Washington to blame more than Wall Street for economy
October 18, 2011
By: Rick Hampson
Most Americans blame Wall Street for the nation’s economic predicament — but they blame Washington more.
And in the democracy that fancies itself the capital of capitalism, more than four in 10 people describe the U.S. economic system as personally unfair to them. A USA TODAY/Gallup Poll taken last weekend, as the Occupy Wall Street protest movement completed its first month, found that:
•When asked whom they blame more for the poor economy, 64% of Americans name the federal government and 30% say big financial institutions.
•Only 54% say the economic system is personally fair to them; 44% say it is not.
•78% say Wall Street bears a great deal or a fair amount of blame for the economy; 87% say the same about Washington.
The poll shows that most Americans are paying attention to the protest movement. But most don’t know enough to take a position. Even among those who have followed the protests closely, 43% don’t know enough to say whether they support or oppose the movement’s goals.
About a quarter of poll respondents describe themselves as supporters of the movement; 19% call themselves opponents.
“You see the frustration that there’s some serious things wrong with capitalism in America, but you also see the conundrum — how do we change it?” says Terry Madonna, a political analyst and polling expert at Franklin and Marshall College in Lancaster, Pa. “This crisis coincides with a huge debate over the role of government.” He says some of the 64% who place primary blame on Washington fault it for too little government regulation, while others blame it for too much regulation.
Support for the Tea Party movement and its conservative agenda is roughly the same as Occupy Wall Street’s, the poll found. About a fifth of Americans (22%) describe themselves as Tea Party supporters and 27% as opponents. Almost half (47%) say they’re neither.
Asked what the wealthiest 1% of Americans — the ones excoriated by Occupy Wall Street —should pay in taxes as a percentage of their income, more than a quarter of people — 28% — have no opinion. Another 21% say the richest should pay 10% or less, and only 18% say they should pay more than 30%.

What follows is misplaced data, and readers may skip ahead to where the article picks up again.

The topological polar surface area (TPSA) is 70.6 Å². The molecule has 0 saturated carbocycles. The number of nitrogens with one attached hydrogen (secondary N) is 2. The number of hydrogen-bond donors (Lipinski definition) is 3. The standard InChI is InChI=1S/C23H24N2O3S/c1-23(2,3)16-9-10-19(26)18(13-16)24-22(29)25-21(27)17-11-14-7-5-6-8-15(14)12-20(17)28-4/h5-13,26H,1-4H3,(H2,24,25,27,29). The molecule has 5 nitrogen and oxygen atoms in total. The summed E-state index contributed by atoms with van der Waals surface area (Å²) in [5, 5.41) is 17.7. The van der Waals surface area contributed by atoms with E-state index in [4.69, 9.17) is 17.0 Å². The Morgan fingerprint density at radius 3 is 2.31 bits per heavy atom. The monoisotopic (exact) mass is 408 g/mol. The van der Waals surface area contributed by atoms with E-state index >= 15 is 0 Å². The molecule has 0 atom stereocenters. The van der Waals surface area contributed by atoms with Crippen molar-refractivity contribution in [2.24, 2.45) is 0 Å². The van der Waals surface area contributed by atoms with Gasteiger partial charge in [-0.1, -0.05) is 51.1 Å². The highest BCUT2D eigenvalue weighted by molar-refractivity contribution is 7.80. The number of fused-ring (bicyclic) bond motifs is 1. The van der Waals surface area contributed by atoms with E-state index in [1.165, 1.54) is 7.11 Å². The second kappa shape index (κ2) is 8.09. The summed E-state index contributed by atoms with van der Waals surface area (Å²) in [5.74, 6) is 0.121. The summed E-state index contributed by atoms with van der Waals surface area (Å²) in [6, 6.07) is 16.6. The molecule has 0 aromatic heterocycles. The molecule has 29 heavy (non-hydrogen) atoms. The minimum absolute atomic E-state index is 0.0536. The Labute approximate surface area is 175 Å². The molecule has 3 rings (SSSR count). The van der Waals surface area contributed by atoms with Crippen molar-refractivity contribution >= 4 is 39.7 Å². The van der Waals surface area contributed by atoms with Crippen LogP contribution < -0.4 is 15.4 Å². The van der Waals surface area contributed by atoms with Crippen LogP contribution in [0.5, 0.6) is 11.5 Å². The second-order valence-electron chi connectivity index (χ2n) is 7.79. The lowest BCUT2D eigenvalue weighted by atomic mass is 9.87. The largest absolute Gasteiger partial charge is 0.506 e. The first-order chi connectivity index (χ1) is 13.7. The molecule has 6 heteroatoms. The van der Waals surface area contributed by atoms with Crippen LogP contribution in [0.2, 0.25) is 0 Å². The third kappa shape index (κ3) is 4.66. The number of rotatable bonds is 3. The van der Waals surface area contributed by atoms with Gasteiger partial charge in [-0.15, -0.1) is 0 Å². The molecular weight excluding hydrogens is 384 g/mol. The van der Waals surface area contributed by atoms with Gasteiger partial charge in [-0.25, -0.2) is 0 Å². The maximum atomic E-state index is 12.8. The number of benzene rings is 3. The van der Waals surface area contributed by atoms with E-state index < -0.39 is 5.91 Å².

Among those asked about the fairness of the economic system, 49% of people without a college degree call it unfair, while 34% of college graduates do. Also, women are slightly more likely than men to call the system unfair. Sorted by political affiliation, 38% of Republicans say the system is unfair, compared with 44% of Democrats and 49% of independents.
On whom to blame for the economy, only one educational group — people with some post-graduate schooling — were more likely to blame Wall Street instead of Washington. All others — college grads, people with some college, people who never went to college — pointed more at Washington.
A recent report for Congress concluded that households that report earning more than $1 million a year pay, on average, about 30% of their income in federal taxes; households earning less than $100,000 pay closer to 19%.
But averages don’t tell the whole story. The study, by the non-partisan Congressional Research Service, also found that 94,500 of those $1 million households paid a lower share of their income in taxes in 2006 (the year of the study) than 10.4 million taxpayers who made less than $100,000 a year.
Occupy Wall Street was born a month ago when protesters from various backgrounds gathered in a park near the World Trade Center site in New York City to protest what they called large financial institutions’ ruinous business practices and unfair political influence.
The phenomenon quickly spread across the nation and continued to grow last weekend as hundreds of thousands of people rallied around the world and encampments like the one in Lower Manhattan continued to pop up.
For the most part, the protest action remains loosely organized, without specific demands. The protesters say they hope to build on momentum gained from Saturday’s demonstrations.
The movement has become a political issue, with politicians from both parties weighing in — or under pressure to do so. President Obama referred to the protests at Sunday’s dedication of a monument for Martin Luther King Jr., saying the civil rights leader “would want us to challenge the excesses of Wall Street without demonizing those who work there.”
Republican presidential candidate Mitt Romney, on the other hand, has accused the protesters of “class warfare.”